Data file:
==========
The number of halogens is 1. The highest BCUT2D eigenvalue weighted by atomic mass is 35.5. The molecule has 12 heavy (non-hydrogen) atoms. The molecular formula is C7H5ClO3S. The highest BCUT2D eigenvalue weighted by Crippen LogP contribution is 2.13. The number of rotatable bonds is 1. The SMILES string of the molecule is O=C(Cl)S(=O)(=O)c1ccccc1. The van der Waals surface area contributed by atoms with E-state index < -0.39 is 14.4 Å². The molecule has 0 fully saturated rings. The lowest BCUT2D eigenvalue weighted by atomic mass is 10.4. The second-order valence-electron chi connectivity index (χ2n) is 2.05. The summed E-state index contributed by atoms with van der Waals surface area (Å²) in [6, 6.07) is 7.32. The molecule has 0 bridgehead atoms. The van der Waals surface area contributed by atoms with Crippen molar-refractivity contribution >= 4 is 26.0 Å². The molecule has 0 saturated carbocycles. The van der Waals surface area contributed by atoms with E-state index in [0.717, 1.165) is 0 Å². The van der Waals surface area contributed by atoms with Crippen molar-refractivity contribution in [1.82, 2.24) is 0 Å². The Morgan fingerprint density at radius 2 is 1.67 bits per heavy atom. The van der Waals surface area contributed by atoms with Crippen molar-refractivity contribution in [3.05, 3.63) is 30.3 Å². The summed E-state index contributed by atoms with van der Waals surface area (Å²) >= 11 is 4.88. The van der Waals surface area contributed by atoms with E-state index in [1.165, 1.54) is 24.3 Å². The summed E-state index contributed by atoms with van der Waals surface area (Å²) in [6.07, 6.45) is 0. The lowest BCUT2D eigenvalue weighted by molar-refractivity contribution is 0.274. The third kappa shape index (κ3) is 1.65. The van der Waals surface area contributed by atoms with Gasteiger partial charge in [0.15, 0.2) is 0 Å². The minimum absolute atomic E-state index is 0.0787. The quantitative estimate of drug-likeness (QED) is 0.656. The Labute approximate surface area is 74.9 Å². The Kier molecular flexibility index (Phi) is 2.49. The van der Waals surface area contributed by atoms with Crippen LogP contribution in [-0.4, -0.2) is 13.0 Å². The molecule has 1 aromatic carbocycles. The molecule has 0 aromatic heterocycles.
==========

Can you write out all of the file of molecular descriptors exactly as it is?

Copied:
The number of halogens is 1. The highest BCUT2D eigenvalue weighted by atomic mass is 35.5. The molecule has 12 heavy (non-hydrogen) atoms. The molecular formula is C7H5ClO3S. The highest BCUT2D eigenvalue weighted by Crippen LogP contribution is 2.13. The number of rotatable bonds is 1. The SMILES string of the molecule is O=C(Cl)S(=O)(=O)c1ccccc1. The van der Waals surface area contributed by atoms with E-state index < -0.39 is 14.4 Å². The molecule has 0 fully saturated rings. The lowest BCUT2D eigenvalue weighted by atomic mass is 10.4. The second-order valence-electron chi connectivity index (χ2n) is 2.05. The summed E-state index contributed by atoms with van der Waals surface area (Å²) in [6, 6.07) is 7.32. The molecule has 0 bridgehead atoms. The van der Waals surface area contributed by atoms with Crippen molar-refractivity contribution >= 4 is 26.0 Å². The molecule has 0 saturated carbocycles. The van der Waals surface area contributed by atoms with E-state index in [0.717, 1.165) is 0 Å². The van der Waals surface area contributed by atoms with Crippen molar-refractivity contribution in [1.82, 2.24) is 0 Å². The Morgan fingerprint density at radius 2 is 1.67 bits per heavy atom. The van der Waals surface area contributed by atoms with Crippen molar-refractivity contribution in [3.05, 3.63) is 30.3 Å². The summed E-state index contributed by atoms with van der Waals surface area (Å²) >= 11 is 4.88. The van der Waals surface area contributed by atoms with E-state index in [1.165, 1.54) is 24.3 Å². The summed E-state index contributed by atoms with van der Waals surface area (Å²) in [6.07, 6.45) is 0. The lowest BCUT2D eigenvalue weighted by molar-refractivity contribution is 0.274. The third kappa shape index (κ3) is 1.65. The van der Waals surface area contributed by atoms with Gasteiger partial charge in [0.15, 0.2) is 0 Å². The minimum absolute atomic E-state index is 0.0787. The quantitative estimate of drug-likeness (QED) is 0.656. The Labute approximate surface area is 74.9 Å². The Kier molecular flexibility index (Phi) is 2.49. The van der Waals surface area contributed by atoms with Crippen LogP contribution in [-0.4, -0.2) is 13.0 Å². The molecule has 1 aromatic carbocycles. The molecule has 0 aromatic heterocycles.